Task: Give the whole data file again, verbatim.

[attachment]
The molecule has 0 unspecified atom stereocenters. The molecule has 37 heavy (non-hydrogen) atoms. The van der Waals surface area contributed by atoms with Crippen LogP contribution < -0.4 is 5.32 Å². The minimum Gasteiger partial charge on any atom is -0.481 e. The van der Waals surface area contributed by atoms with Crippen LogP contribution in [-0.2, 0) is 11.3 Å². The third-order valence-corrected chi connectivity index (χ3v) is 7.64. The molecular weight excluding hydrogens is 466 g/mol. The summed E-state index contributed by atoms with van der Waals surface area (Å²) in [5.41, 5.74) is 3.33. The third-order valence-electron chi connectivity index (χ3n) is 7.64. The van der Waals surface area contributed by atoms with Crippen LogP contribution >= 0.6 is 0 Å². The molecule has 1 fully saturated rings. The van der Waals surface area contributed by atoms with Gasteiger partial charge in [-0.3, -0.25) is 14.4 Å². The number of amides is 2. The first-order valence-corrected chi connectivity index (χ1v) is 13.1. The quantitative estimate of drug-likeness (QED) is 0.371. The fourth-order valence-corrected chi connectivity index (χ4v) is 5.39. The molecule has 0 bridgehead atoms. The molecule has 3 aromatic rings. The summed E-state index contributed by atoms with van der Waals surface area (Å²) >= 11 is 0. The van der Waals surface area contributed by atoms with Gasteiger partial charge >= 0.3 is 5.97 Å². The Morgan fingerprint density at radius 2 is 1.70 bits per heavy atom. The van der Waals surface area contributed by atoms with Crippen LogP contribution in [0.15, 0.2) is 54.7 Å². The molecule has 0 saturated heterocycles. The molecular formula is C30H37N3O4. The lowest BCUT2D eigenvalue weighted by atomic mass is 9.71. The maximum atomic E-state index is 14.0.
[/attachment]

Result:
The molecule has 0 unspecified atom stereocenters. The molecule has 37 heavy (non-hydrogen) atoms. The van der Waals surface area contributed by atoms with Crippen LogP contribution < -0.4 is 5.32 Å². The minimum Gasteiger partial charge on any atom is -0.481 e. The van der Waals surface area contributed by atoms with Crippen LogP contribution in [-0.2, 0) is 11.3 Å². The third-order valence-corrected chi connectivity index (χ3v) is 7.64. The molecular weight excluding hydrogens is 466 g/mol. The summed E-state index contributed by atoms with van der Waals surface area (Å²) in [5.41, 5.74) is 3.33. The third-order valence-electron chi connectivity index (χ3n) is 7.64. The van der Waals surface area contributed by atoms with Crippen LogP contribution >= 0.6 is 0 Å². The molecule has 1 fully saturated rings. The van der Waals surface area contributed by atoms with Gasteiger partial charge in [-0.3, -0.25) is 14.4 Å². The number of amides is 2. The first-order valence-corrected chi connectivity index (χ1v) is 13.1. The quantitative estimate of drug-likeness (QED) is 0.371. The fourth-order valence-corrected chi connectivity index (χ4v) is 5.39. The molecule has 0 bridgehead atoms. The molecule has 3 aromatic rings. The summed E-state index contributed by atoms with van der Waals surface area (Å²) >= 11 is 0. The van der Waals surface area contributed by atoms with Gasteiger partial charge >= 0.3 is 5.97 Å². The Morgan fingerprint density at radius 2 is 1.70 bits per heavy atom. The van der Waals surface area contributed by atoms with Crippen LogP contribution in [0.15, 0.2) is 54.7 Å². The molecule has 0 saturated heterocycles. The molecular formula is C30H37N3O4. The lowest BCUT2D eigenvalue weighted by atomic mass is 9.71. The maximum atomic E-state index is 14.0.